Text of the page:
In its Press Release of April 27, 2016, the Department of Justice reminds taxpayers of the April, 2016 filing deadline (copy of Press Release is here) and reminds employers that they have a legal responsibility to collect and pay over to the Internal Revenue Service (IRS) taxes withheld from their employees’ wages. For employers and other responsible persons who fail to withhold, report, and pay employment taxes to the IRS, the Department advises that it is committed to enforcing federal employment tax laws through both civil litigation and criminal prosecutions. The Amount of Tax Revenues are substantial - Taxes withheld from employee wages accounting for approximately 70 percent of annual revenue collected by the IRS, and as of September 2015, more than $59 billion of tax reported on employment tax returns remained unpaid. The IRS and the Department of Justice are working together.  

The Press Release (April 27, 2016) makes clear that  an individual’s failure to comply with employment-tax obligations is not simply a civil matter.  Employers who view amounts withheld from employee wages as a personal slush fund, treat withheld employment taxes as a loan from the government that can be repaid if and when they see fit, or whose business model is based on a continued failure to pay employment tax, are engaging in criminal conduct and face prosecution, imprisonment, monetary fines and restitution.  According to statistics provided by IRS Criminal Investigation, in the 2015 fiscal year, individuals convicted of employment tax crimes were sentenced to an average of 24 months in prison. 

The IRS Press release above references taxpayers who failed to pay payroll taxes in the millions of dollars. However, criminal exposure is not limited to such million dollar type cases.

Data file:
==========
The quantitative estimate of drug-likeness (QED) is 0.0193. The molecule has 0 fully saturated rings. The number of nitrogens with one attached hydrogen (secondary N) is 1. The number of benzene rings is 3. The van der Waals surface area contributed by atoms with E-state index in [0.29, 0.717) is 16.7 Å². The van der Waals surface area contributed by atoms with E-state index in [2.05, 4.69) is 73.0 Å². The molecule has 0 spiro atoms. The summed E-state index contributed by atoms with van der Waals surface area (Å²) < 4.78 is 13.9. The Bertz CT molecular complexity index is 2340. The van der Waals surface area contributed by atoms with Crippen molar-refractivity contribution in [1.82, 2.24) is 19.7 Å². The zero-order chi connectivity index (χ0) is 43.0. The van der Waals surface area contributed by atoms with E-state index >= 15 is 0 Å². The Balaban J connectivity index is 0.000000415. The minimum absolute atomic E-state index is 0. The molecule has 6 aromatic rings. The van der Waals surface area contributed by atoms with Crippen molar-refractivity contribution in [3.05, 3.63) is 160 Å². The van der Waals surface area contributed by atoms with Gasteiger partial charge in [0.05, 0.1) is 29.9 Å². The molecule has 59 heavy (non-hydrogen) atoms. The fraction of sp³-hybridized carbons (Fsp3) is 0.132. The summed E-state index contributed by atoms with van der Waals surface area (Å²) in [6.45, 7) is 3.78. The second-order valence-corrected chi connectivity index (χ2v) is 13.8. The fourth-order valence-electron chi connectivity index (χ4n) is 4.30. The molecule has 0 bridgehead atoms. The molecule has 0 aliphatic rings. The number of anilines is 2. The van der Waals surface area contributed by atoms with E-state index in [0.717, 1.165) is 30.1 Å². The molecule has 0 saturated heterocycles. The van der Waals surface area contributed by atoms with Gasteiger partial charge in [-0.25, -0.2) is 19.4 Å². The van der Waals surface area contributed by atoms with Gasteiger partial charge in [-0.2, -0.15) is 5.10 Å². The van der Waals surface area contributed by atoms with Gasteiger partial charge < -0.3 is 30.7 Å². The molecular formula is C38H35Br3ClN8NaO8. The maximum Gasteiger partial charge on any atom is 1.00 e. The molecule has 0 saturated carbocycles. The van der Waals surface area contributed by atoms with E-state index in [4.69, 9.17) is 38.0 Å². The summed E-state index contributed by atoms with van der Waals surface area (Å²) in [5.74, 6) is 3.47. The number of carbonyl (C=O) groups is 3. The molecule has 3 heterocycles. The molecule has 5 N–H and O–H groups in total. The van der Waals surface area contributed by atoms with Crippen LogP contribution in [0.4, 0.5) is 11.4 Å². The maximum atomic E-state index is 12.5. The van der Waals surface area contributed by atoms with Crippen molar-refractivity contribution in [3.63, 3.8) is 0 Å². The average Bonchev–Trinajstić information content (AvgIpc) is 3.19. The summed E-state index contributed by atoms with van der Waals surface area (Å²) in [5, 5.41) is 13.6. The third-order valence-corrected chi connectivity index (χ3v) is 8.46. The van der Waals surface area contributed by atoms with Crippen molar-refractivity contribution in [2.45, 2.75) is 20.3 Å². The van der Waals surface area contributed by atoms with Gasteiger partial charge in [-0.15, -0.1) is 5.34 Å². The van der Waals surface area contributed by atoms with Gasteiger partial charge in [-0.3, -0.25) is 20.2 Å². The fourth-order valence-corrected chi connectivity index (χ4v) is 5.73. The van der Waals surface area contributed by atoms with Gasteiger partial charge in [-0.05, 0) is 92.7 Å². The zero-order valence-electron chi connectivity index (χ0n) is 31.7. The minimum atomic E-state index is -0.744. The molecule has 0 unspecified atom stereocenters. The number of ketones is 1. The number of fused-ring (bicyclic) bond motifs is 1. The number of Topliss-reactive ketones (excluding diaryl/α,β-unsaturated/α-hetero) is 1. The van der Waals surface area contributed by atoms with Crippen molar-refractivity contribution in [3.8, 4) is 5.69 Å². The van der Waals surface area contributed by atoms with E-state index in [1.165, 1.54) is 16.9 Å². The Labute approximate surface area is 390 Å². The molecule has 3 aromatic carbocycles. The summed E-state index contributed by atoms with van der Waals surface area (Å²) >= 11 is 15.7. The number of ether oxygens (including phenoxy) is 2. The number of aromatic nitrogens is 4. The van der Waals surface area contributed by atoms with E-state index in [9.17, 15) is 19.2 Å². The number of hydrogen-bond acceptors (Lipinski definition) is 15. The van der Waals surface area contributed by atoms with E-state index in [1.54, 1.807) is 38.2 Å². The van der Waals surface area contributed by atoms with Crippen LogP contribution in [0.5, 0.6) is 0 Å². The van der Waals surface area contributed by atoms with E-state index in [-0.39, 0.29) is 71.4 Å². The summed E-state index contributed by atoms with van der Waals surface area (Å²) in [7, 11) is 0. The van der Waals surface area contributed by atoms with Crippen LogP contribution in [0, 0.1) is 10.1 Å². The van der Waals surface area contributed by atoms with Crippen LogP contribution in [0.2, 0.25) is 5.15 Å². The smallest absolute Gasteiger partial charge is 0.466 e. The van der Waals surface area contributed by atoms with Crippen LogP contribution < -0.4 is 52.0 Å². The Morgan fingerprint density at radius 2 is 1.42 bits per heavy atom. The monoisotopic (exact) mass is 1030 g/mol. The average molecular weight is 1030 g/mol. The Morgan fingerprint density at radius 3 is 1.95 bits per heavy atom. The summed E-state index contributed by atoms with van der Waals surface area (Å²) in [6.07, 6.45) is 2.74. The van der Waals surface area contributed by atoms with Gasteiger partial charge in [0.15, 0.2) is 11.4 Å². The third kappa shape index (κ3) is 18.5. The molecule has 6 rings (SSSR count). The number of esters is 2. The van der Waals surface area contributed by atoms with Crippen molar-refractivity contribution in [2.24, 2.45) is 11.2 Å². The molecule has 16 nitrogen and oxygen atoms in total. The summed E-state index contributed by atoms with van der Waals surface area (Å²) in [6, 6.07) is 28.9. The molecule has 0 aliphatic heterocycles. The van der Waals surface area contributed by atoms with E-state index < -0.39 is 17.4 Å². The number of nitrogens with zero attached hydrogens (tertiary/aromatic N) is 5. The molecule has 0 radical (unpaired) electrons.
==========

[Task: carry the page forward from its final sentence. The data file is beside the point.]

For example, a trucking firm owner, who admitted to evading more than $300,000 in employee payroll taxes, received an 18-month prison term (March, 2016).  

The U.S. Department of Justice News for Thursday, February 23, 2017, advised that a North Carolina Man was Sentenced to Prison For Failing to Pay Employment Taxes. The prison sentence was 15 months, and he was ordered to pay restitution to the IRS in the amount of $385,610.

Civil Injunctions Against Employers

The Government also can seek Civil Injunctions. Violation of an injunction can result in civil or criminal contempt, including incarceration.

The U.S. Depart. of Justice, on its web site, states that it is continuing to pursue civil injunctions against employers and their principal officers who willfully fail to truthfully collect, account for and deposit employment tax. According to the DOJ, the terms of the injunction impose various requirements and prohibitions, including the obligation to comply with the law and provide current notice of each deposit to the IRS, as well as restrictions on opening and operating new businesses and transferring or dissipating assets. When employers violate these injunctions, the Tax Division stands ready to seek orders of civil or criminal contempt, including incarceration of the principal officer(s), to bring the business into compliance. 

A recent April 21, 2017 Order for Permanent Injunction is attached here.

The bottom line is that a taxpayer should not attend an Interview / Meeting concerning these matters,  or  fill out form 4180 (Report of Interview With Individual Relative to Trust Fund Recovery Penalty or Personal Liability for Excise Taxes), without the assistance and advice of  a Tax Attorney.  

Frequently asked questions about the IRS Trust Fund Recovery Penalty, and related  Topics and information are Here.


The above limited information is intended for informational purposes only.  If legal advice or other expert assistance is required, the services of a competent professional should be sought, and this general information should not be relied upon without such professional assistance.